Scammers breaking hearts online

12 February 2010

As online dating and introductory services become more popular, the ACCC has recorded a 30 per cent increase in the number of people reporting dating and romance scams.

This Valentine's Day the ACCC is warning those looking for love online to beware of scams after more than 550 consumers contacted the ACCC in 2009 increasing from 430 in 2008.

ACCC acting chairman and chair of the Australasian Consumer Fraud Taskforce, Peter Kell said scammers take every opportunity to prey on peoples' vulnerabilities.

"Scammers target victims by creating fake profiles on internet dating sites, chat rooms or introductory services and they go to great lengths to establish a trusting relationship with victims," Mr Kell said.

"These scammers then prey on the victim's emotional vulnerability by representing that they wish to travel to Australia or are in urgent need of money and ask for help to pay for airfares, passport, family hospital bills and other costs."

In one example a woman exhausted her savings and took out an extra loan to support an online friend through a series of urgent medical treatments. After building a close rapport with the man, she sent $95,000 over six months but was suddenly unable to make contact and ended up losing her house due to financial difficulties.

In another case a man paid for airfares and other expenses for a friend he had met online to visit Australia. On several occasions she didn't arrive but made convincing excuses about why the travel arrangements fell through. Attempts to recover the money resulted in further losses.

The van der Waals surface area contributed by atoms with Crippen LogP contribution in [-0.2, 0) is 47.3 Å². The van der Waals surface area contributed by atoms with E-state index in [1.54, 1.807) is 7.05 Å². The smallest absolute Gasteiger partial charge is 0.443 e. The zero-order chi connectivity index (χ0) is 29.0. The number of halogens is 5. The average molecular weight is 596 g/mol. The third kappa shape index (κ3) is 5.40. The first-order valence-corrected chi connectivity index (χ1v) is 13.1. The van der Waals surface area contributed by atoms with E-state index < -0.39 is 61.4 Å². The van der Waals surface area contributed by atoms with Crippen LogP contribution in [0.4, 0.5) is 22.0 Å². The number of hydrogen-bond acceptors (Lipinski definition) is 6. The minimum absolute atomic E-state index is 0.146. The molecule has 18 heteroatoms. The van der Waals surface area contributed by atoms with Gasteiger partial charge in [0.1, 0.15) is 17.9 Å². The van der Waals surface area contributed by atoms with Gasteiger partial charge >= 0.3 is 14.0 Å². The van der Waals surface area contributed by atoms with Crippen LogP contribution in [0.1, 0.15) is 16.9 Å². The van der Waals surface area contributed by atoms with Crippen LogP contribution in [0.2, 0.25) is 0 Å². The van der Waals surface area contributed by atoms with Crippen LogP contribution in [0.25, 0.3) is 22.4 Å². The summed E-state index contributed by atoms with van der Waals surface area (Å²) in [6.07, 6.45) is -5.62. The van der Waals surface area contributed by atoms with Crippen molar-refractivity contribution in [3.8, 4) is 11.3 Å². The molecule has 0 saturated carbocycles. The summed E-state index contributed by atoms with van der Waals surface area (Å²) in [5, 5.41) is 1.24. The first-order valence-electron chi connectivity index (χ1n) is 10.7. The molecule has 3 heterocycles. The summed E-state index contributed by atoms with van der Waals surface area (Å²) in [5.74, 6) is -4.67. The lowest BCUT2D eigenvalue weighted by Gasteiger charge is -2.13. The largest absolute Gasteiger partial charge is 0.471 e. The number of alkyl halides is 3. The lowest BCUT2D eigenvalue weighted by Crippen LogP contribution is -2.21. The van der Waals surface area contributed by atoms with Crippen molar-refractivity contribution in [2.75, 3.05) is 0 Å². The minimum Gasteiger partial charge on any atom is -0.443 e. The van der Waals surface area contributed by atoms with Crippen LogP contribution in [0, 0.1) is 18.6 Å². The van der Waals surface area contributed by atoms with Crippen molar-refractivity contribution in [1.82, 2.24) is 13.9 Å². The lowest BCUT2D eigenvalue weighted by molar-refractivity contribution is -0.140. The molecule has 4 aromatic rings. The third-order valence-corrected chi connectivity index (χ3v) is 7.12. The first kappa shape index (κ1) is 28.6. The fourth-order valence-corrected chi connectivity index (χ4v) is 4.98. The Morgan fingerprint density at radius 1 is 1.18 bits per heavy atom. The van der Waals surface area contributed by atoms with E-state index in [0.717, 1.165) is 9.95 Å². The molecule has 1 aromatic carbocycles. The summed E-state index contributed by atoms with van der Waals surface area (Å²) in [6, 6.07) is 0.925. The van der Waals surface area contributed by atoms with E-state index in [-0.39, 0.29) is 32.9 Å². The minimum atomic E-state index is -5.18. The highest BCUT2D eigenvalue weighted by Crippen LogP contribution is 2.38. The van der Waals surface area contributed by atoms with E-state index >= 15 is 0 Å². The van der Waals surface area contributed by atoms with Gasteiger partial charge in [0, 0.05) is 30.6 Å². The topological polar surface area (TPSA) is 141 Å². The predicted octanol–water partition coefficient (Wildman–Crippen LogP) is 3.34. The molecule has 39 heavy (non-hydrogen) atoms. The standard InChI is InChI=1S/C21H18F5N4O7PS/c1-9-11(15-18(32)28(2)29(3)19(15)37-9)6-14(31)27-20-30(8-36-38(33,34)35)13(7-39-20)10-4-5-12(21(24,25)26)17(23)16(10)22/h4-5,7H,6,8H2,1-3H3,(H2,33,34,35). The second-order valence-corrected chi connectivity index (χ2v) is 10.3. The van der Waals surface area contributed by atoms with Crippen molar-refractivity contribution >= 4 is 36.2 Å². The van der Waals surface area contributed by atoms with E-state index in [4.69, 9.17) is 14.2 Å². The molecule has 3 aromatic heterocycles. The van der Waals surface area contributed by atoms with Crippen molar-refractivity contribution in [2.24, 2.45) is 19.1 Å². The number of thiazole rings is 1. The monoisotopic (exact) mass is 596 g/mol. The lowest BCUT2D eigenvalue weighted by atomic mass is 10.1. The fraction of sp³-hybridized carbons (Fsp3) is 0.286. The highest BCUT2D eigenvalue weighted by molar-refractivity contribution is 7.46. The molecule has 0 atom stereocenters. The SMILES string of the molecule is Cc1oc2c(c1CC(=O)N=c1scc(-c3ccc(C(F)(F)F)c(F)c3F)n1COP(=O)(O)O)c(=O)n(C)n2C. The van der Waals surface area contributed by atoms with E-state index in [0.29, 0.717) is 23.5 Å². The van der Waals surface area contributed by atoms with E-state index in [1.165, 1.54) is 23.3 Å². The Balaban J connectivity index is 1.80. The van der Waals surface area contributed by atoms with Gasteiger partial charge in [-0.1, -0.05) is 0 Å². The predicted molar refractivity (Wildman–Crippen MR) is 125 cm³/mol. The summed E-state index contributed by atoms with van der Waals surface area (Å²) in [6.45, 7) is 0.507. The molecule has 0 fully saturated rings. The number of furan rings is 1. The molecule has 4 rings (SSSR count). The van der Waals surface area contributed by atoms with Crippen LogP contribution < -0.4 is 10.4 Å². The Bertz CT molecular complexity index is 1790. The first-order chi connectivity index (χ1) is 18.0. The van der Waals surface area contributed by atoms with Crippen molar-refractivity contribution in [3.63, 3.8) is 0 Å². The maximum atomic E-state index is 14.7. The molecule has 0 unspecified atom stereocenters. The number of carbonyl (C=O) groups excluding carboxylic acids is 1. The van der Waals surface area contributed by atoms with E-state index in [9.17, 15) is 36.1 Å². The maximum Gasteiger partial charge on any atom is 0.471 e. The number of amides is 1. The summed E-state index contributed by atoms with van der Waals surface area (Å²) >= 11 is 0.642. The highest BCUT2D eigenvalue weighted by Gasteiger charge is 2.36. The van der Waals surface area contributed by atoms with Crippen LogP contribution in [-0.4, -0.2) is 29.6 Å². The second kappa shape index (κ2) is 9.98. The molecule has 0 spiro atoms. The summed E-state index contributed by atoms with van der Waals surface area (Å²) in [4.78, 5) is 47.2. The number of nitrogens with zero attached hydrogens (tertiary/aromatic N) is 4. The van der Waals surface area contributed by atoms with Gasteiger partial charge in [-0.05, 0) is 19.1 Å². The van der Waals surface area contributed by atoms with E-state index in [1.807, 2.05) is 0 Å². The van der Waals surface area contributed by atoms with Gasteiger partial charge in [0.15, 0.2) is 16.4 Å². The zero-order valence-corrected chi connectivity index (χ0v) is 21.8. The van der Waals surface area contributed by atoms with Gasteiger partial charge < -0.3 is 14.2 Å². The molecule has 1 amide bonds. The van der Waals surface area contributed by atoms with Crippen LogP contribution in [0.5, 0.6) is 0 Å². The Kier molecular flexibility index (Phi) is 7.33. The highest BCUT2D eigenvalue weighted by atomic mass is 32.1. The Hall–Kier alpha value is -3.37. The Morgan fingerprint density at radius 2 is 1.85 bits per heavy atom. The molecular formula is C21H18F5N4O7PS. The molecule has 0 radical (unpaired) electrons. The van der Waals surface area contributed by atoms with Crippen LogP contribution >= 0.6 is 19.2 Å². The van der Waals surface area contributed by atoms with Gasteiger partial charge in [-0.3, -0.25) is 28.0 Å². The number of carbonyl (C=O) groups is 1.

Mr Kell advised consumers to take extra precautions when meeting someone online:

  • Only give personal details to persons you know and trust.
  • Be wary of anyone who you have not personally met that asks you to send them money, gifts or your banking and credit card details.
  • Be very careful about how much personal information you share on social network sites. Scammers can use your information and pictures to create a fake identity.
  • Carefully assess people's profiles.
  • When you agree to personally meet, tell family and friends where you are going.
  • Keep your computer updated with the latest anti-virus and anti-spyware software and use a good firewall.

Increasing numbers of Australians are falling victim to scams, especially online. Online dating and romance scams are a significant part of this growth in scam activity.

Mr Kell said while the number of reported scams is significant, there are many more scams that go unreported as people may feel embarrassed.

"This embarrassment factor is particularly true for dating and romance scams."

The ACCC will highlight the dangers of online scams during the Australasian Consumer Fraud Taskforce's upcoming 2010 Fraud Week campaign. The key message of this year's campaign, which will run from 1 to 7 March, is Online Offensive—Fighting Fraud Online.

The ACFT is a collective of government agencies which work together to enhance enforcement activity against consumer fraud and raise awareness of scams within the community.

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